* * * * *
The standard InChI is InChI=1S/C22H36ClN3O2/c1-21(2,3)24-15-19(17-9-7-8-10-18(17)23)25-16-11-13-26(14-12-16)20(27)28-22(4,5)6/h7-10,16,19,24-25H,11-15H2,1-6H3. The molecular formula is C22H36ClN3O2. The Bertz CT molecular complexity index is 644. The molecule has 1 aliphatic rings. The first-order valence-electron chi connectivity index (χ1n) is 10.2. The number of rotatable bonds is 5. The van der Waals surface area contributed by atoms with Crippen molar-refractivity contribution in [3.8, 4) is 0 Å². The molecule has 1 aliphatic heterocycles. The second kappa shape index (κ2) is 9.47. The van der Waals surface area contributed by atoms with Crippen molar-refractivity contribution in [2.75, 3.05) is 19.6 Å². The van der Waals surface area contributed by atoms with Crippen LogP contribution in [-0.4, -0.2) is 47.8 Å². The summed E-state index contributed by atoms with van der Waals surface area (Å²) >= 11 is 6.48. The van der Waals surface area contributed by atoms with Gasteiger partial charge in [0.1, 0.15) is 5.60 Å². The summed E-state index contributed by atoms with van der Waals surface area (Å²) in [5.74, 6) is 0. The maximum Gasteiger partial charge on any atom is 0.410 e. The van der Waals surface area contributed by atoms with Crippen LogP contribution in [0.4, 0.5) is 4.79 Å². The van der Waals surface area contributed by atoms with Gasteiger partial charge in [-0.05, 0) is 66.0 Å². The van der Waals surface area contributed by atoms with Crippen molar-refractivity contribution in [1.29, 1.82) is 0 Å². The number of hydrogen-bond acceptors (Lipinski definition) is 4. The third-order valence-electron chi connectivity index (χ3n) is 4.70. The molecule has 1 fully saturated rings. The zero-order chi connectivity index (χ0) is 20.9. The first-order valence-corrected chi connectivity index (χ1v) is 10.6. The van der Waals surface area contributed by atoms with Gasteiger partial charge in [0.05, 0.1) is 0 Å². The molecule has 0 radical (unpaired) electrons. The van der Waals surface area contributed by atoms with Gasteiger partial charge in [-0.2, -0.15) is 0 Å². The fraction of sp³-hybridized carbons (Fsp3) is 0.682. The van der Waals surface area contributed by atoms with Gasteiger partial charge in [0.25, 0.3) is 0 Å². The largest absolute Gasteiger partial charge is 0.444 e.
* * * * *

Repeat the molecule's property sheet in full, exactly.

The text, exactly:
The standard InChI is InChI=1S/C22H36ClN3O2/c1-21(2,3)24-15-19(17-9-7-8-10-18(17)23)25-16-11-13-26(14-12-16)20(27)28-22(4,5)6/h7-10,16,19,24-25H,11-15H2,1-6H3. The molecular formula is C22H36ClN3O2. The Bertz CT molecular complexity index is 644. The molecule has 1 aliphatic rings. The first-order valence-electron chi connectivity index (χ1n) is 10.2. The number of rotatable bonds is 5. The van der Waals surface area contributed by atoms with Crippen molar-refractivity contribution in [3.8, 4) is 0 Å². The molecule has 1 aliphatic heterocycles. The second kappa shape index (κ2) is 9.47. The van der Waals surface area contributed by atoms with Crippen molar-refractivity contribution in [2.75, 3.05) is 19.6 Å². The van der Waals surface area contributed by atoms with Crippen LogP contribution in [-0.4, -0.2) is 47.8 Å². The summed E-state index contributed by atoms with van der Waals surface area (Å²) >= 11 is 6.48. The van der Waals surface area contributed by atoms with Gasteiger partial charge in [0.1, 0.15) is 5.60 Å². The summed E-state index contributed by atoms with van der Waals surface area (Å²) in [5.74, 6) is 0. The maximum Gasteiger partial charge on any atom is 0.410 e. The van der Waals surface area contributed by atoms with Crippen LogP contribution in [0.4, 0.5) is 4.79 Å². The van der Waals surface area contributed by atoms with Gasteiger partial charge in [-0.05, 0) is 66.0 Å². The van der Waals surface area contributed by atoms with Crippen molar-refractivity contribution in [1.29, 1.82) is 0 Å². The number of hydrogen-bond acceptors (Lipinski definition) is 4. The third-order valence-electron chi connectivity index (χ3n) is 4.70. The molecule has 1 fully saturated rings. The zero-order chi connectivity index (χ0) is 20.9. The first-order valence-corrected chi connectivity index (χ1v) is 10.6. The van der Waals surface area contributed by atoms with Gasteiger partial charge in [0.05, 0.1) is 0 Å². The molecule has 0 radical (unpaired) electrons. The van der Waals surface area contributed by atoms with Gasteiger partial charge in [-0.2, -0.15) is 0 Å². The fraction of sp³-hybridized carbons (Fsp3) is 0.682. The van der Waals surface area contributed by atoms with Gasteiger partial charge in [0.25, 0.3) is 0 Å². The largest absolute Gasteiger partial charge is 0.444 e.